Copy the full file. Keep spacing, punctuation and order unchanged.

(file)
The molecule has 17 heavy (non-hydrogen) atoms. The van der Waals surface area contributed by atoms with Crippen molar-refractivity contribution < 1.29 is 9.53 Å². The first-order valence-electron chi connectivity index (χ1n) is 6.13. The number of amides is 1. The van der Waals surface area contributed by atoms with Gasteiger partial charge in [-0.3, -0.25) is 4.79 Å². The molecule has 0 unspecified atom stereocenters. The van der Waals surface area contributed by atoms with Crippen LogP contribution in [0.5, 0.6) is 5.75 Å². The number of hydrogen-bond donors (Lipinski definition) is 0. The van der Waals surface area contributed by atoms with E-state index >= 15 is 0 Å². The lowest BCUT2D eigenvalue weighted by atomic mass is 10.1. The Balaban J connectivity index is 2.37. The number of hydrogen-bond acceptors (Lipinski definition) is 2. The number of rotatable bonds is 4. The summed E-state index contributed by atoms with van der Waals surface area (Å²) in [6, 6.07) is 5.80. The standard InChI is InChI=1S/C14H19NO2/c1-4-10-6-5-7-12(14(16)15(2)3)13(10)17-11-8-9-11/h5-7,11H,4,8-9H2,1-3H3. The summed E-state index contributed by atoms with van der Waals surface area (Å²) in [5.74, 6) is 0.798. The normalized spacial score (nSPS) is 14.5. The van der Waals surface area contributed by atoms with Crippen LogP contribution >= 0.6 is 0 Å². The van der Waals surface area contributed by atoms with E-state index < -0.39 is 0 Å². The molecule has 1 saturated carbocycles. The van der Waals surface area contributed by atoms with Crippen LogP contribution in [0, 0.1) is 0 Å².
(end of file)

The molecule has 17 heavy (non-hydrogen) atoms. The van der Waals surface area contributed by atoms with Crippen molar-refractivity contribution < 1.29 is 9.53 Å². The first-order valence-electron chi connectivity index (χ1n) is 6.13. The number of amides is 1. The van der Waals surface area contributed by atoms with Gasteiger partial charge in [-0.3, -0.25) is 4.79 Å². The molecule has 0 unspecified atom stereocenters. The van der Waals surface area contributed by atoms with Crippen LogP contribution in [0.5, 0.6) is 5.75 Å². The number of hydrogen-bond donors (Lipinski definition) is 0. The van der Waals surface area contributed by atoms with E-state index >= 15 is 0 Å². The lowest BCUT2D eigenvalue weighted by atomic mass is 10.1. The Balaban J connectivity index is 2.37. The number of hydrogen-bond acceptors (Lipinski definition) is 2. The number of rotatable bonds is 4. The summed E-state index contributed by atoms with van der Waals surface area (Å²) in [6, 6.07) is 5.80. The standard InChI is InChI=1S/C14H19NO2/c1-4-10-6-5-7-12(14(16)15(2)3)13(10)17-11-8-9-11/h5-7,11H,4,8-9H2,1-3H3. The summed E-state index contributed by atoms with van der Waals surface area (Å²) in [5.74, 6) is 0.798. The normalized spacial score (nSPS) is 14.5. The van der Waals surface area contributed by atoms with Crippen LogP contribution >= 0.6 is 0 Å². The van der Waals surface area contributed by atoms with E-state index < -0.39 is 0 Å². The molecule has 1 saturated carbocycles. The van der Waals surface area contributed by atoms with Crippen LogP contribution in [0, 0.1) is 0 Å².